The housing morass: There’s a major housing shortage in California, and Ira Belgrade’s story shows how some residents are going to extreme lengths to make ends meet. Business Insider

Baca back in court: Former Los Angeles Sheriff Lee Baca nearly won an acquittal in his trial on charges he obstructed an FBI investigation. In the retrial, which will probably wrap up this week, prosecutors have tried a new tact. Los Angeles Times


More border police, more problems: President Trump’s plans to rapidly increase the number of Border Patrol officers will come with big risks. The story of Oscar Ortiz Martinez shows why. Los Angeles Times

An American tale: Meet the Iranian brothers from California who invented one of America’s most iconic convenience foods: the Hot Pocket. Saveur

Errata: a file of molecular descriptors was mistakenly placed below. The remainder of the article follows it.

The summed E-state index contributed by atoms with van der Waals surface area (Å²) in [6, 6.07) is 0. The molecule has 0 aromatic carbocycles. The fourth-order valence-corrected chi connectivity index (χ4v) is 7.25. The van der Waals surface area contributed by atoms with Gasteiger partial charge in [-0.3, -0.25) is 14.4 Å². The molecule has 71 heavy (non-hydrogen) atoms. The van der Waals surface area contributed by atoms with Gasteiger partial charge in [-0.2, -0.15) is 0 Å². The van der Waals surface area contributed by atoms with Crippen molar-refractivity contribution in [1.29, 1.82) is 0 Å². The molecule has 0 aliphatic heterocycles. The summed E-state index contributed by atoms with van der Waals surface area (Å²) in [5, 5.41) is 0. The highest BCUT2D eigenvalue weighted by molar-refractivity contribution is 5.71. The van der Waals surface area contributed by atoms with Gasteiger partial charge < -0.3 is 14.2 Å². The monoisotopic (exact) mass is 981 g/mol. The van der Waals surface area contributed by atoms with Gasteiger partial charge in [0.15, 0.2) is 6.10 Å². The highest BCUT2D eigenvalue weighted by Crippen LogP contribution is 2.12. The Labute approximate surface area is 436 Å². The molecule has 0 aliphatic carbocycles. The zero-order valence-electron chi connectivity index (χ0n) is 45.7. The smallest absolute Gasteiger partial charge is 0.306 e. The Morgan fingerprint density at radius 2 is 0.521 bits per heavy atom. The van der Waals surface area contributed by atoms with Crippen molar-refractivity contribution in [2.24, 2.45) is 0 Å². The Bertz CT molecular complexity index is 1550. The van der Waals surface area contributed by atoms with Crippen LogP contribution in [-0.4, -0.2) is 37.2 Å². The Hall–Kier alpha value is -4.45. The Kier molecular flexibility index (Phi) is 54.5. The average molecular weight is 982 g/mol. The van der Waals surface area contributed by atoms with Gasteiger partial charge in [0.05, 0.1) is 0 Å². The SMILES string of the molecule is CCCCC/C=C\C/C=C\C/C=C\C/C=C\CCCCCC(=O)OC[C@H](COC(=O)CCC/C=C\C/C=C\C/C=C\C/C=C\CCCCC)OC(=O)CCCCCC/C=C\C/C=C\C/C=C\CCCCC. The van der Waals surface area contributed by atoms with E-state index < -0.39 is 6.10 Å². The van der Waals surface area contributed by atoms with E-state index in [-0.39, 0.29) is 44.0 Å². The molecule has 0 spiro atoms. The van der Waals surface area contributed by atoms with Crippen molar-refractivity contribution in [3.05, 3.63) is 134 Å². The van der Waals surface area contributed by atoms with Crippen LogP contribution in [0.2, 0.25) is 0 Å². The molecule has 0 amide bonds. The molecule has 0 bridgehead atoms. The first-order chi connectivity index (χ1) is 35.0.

Fake news wave: How Internet trolls tried to get Bernie Sanders supporters in California to turn against Hillary Clinton. Huffington Post

A win for Brown: With the retirement of moderate Justice Kathryn Mickle Werdegar, Gov. Jerry Brown will soon have a Democrat-appointed majority on the state Supreme Court. Los Angeles Times

Some tough taxes: It’s hard to own a home in California. By one calculation, the state’s property tax burden is the 10th worst in the nation. Orange County Register

Helping the kids out: A new state task force is looking for long-range plans to meet child care needs. EdSource Today

Democrats get pressured over Trump: An estimated 350 people showed up for a meeting Saturday at Unity of Sacramento church with Rep. Ami Bera, an Elk Grove Democrat. Many of the attendees wanted the congressman to take a more decisive stand against the policies of President Trump and the national Republican Party. Sacramento Bee